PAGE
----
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PostPosted: Sat Aug 12, 2017 11:39 pm
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Aryan_Wolf3D wrote:
Most of the mods I see these days don't feature anything so "advanced" that DOS couldn't handle it...


Good point.

I have a different perspective on this than most other Wolf3D players.

Here is a comment Chris made about me years ago:



Chris wrote:
Thomas wrote:
Now I'm just waiting for the "I don't think you understand"/"No, what I really meant was..." reply.

Close, but it was the "well I plan on adding this feature with my superior skillz!1!" spin-off this time. Laughing


The reason I have superior skills is that what I do outside of Wolf3D requires a completely different level of skill.

For the past 5 years, I have been doing hardware graphics programming with OpenGL. I have just started doing it with Vulkan (Vulkan is the successor to OpenGL).

To get a sense of how advanced modern hardware graphics programming is, take a look at the Vulkan specification. You will never think programming Wolf3D is difficult again. Smile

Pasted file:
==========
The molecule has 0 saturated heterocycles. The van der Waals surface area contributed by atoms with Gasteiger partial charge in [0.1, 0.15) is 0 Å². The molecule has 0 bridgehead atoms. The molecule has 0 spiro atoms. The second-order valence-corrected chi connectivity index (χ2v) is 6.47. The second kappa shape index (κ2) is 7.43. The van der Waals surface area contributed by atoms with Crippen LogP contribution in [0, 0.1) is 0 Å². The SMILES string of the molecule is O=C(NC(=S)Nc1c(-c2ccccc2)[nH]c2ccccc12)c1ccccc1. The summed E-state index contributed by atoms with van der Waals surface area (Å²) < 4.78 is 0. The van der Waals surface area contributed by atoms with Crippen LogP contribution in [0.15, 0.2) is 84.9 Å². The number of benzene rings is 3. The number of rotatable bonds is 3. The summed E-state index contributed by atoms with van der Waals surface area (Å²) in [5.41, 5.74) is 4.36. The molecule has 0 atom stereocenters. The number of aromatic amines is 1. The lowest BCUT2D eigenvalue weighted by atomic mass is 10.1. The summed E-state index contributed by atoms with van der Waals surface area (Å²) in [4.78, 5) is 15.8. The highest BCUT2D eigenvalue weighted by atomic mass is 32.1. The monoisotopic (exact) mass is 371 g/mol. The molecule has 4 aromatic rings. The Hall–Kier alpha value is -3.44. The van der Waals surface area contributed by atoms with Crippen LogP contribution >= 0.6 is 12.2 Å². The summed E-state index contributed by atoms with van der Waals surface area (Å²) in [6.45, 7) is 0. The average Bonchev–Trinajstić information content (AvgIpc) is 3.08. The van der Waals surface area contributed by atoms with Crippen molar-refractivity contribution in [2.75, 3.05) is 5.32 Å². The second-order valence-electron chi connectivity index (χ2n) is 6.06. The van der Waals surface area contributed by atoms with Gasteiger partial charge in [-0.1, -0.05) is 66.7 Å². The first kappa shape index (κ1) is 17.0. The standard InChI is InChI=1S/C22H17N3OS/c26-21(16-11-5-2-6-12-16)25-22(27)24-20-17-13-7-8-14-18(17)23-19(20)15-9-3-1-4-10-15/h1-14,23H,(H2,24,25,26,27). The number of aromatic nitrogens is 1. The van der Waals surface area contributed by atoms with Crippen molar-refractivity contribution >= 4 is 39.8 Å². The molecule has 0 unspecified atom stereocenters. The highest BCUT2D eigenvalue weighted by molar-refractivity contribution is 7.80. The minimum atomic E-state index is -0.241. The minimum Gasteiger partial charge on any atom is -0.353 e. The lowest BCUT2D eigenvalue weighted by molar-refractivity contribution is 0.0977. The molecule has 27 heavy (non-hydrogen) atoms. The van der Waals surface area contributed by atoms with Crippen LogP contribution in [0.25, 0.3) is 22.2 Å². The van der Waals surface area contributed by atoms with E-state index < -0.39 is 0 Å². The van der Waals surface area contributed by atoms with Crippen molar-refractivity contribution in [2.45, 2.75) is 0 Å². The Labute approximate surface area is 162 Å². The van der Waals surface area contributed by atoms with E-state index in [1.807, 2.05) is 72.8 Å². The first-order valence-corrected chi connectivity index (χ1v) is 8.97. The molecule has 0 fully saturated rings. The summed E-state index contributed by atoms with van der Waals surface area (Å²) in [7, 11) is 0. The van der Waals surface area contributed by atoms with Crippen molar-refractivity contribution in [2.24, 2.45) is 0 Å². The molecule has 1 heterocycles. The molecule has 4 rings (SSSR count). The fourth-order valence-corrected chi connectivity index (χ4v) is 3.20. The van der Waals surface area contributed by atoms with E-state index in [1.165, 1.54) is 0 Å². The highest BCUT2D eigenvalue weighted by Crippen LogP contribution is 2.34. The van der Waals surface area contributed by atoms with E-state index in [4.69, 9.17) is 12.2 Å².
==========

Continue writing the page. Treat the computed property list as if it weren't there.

Because of this, I tend not to be impressed by Wolf3D mods that focus on source code changes. I like mods that actually improve aspects of the game (which may or may not involve source code changes). Very few mods do this; most Wolf3D mods are just clones of the original game.

The impression I have is that most people that create Wolf3D mods are not actual computer programmers. Most of the coding questions that are asked in these forums are things that an experienced programmer could easily figure out on their own.



Barry wrote:
DOSBox is just too much of a hassle for a lot of people and the memory constraints can be a pain to workaround. I avoid using it if I don't have to.


DOSBox is designed to run old software, not new software that uses an old operating system.



Barry wrote:
I actually find that DOS games/mods are best played on vintage hardware that hails from the era or at least the Windows 9x era.


DOSBox actually gives a much more authentic experience than my first Windows 95 computer did. See this thread.



I do have plans to make more "trick" levels for The Devil's Attack (my add-on which is a spiritual successor to Temporary Insanity). I've thought of some amazing tricks that have never been done before.